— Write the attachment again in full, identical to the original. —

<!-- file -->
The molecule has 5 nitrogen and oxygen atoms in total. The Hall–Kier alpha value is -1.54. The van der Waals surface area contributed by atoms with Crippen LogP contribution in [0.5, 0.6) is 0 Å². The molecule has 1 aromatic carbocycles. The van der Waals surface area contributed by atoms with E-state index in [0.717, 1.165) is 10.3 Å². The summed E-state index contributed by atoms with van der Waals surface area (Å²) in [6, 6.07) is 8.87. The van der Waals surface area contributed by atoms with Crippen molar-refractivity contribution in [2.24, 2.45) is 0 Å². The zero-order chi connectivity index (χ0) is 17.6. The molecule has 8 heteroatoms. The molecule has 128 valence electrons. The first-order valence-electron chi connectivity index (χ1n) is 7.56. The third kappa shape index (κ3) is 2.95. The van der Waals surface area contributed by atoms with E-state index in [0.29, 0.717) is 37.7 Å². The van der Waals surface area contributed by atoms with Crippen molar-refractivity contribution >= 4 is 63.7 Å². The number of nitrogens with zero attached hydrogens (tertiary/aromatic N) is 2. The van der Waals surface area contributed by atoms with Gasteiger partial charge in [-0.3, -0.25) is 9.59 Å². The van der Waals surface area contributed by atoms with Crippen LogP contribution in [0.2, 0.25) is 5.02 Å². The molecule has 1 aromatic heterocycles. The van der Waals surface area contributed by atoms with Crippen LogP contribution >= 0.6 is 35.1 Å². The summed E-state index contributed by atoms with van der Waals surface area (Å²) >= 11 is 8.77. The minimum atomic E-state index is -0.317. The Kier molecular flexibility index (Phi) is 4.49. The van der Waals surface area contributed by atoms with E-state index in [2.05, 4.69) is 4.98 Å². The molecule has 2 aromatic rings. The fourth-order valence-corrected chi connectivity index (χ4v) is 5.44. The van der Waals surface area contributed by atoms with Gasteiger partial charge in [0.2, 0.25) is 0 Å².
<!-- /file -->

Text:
The molecule has 5 nitrogen and oxygen atoms in total. The Hall–Kier alpha value is -1.54. The van der Waals surface area contributed by atoms with Crippen LogP contribution in [0.5, 0.6) is 0 Å². The molecule has 1 aromatic carbocycles. The van der Waals surface area contributed by atoms with E-state index in [0.717, 1.165) is 10.3 Å². The summed E-state index contributed by atoms with van der Waals surface area (Å²) in [6, 6.07) is 8.87. The van der Waals surface area contributed by atoms with Crippen molar-refractivity contribution in [2.24, 2.45) is 0 Å². The zero-order chi connectivity index (χ0) is 17.6. The molecule has 8 heteroatoms. The molecule has 128 valence electrons. The first-order valence-electron chi connectivity index (χ1n) is 7.56. The third kappa shape index (κ3) is 2.95. The van der Waals surface area contributed by atoms with E-state index in [0.29, 0.717) is 37.7 Å². The van der Waals surface area contributed by atoms with Crippen molar-refractivity contribution >= 4 is 63.7 Å². The number of nitrogens with zero attached hydrogens (tertiary/aromatic N) is 2. The van der Waals surface area contributed by atoms with Gasteiger partial charge in [-0.3, -0.25) is 9.59 Å². The van der Waals surface area contributed by atoms with Crippen LogP contribution in [0.2, 0.25) is 5.02 Å². The molecule has 1 aromatic heterocycles. The van der Waals surface area contributed by atoms with Crippen LogP contribution >= 0.6 is 35.1 Å². The summed E-state index contributed by atoms with van der Waals surface area (Å²) >= 11 is 8.77. The minimum atomic E-state index is -0.317. The Kier molecular flexibility index (Phi) is 4.49. The van der Waals surface area contributed by atoms with E-state index in [2.05, 4.69) is 4.98 Å². The molecule has 2 aromatic rings. The fourth-order valence-corrected chi connectivity index (χ4v) is 5.44. The van der Waals surface area contributed by atoms with Gasteiger partial charge in [0.2, 0.25) is 0 Å².